How can you turn an unassuming geometric and make it remarkable? Cant it or wrap it onto a sphere, a task easily accomplished with a click of the house-not only by you, but by many other designers as well. Thanks to FreeHand and Illustrator, even very two-dimensional logo solutions can live in a faux 3-D world.
1. Cato Purnell Partners for Sydney Super Dome 2. Kontrapunkt A/S for Danish National Center For Development of Competence and Quality 3. Grapefruit Design forBoston Media Corporation
Two of more droplets caught in the act of merging, usually symbolic of convergence or union. The Cingular logo is a wonderful example. The effect can also be used to express a technical or scientific association. Sometimes these shapes are flat, but other designs have highlights or shadows that give the impression of dimension.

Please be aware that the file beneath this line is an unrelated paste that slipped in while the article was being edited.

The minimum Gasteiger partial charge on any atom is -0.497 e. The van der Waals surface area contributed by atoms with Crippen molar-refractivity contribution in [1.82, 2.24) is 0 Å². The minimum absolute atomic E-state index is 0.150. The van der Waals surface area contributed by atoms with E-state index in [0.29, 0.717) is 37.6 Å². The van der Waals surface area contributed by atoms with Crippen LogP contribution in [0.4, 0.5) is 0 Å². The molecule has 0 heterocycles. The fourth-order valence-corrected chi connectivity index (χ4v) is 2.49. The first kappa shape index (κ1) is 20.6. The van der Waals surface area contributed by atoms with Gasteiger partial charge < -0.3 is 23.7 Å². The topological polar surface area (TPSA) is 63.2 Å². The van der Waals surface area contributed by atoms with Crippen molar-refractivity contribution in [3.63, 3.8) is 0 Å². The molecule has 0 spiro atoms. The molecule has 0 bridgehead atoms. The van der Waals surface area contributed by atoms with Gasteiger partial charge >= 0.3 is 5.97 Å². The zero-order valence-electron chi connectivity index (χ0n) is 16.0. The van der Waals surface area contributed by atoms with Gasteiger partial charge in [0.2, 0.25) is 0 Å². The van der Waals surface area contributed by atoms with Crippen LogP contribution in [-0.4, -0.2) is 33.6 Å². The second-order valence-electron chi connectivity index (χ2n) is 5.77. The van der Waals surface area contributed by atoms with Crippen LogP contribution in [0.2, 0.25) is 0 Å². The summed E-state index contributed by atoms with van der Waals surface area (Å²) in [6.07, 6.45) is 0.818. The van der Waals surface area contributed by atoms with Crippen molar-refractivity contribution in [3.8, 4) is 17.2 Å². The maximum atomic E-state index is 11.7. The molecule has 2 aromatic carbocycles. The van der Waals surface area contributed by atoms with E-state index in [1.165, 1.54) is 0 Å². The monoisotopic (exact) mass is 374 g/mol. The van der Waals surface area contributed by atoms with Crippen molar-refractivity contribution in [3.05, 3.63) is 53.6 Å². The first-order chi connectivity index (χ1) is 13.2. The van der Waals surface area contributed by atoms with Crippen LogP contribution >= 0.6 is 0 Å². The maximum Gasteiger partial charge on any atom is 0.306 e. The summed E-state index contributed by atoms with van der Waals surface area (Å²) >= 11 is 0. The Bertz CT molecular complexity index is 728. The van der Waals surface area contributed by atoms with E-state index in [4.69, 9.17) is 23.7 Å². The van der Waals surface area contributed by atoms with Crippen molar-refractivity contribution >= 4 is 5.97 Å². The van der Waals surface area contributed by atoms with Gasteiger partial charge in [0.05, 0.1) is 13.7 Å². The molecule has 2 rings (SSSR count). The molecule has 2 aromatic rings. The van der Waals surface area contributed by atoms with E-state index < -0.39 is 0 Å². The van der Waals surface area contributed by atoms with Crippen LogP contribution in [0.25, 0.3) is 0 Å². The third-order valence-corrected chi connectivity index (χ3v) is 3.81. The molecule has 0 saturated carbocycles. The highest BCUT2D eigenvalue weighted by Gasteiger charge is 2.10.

Over the past few years, there has been a return to simplicity in major corporate logos, ala Chermayeff & Geismar, which has never really strayed from this post. There are many more marks based in geometries, mixed with the simple twist of visual phrase. Possible reasons abound: Is this homage to the 1970s and the days of classic logo design? A greater reliance on the computer's natural geometric tendencies? Or is it possible that there are fewer and fewer designers out there with the hand skills necessary to craft more illustrative marks?
1. Liska + Associates Communication Design for The Wexan Group, Ltd. 2. Chermayeff & Geismar Inc. for Multicanal 3. Prejean Loblue for 1st Intranet Bank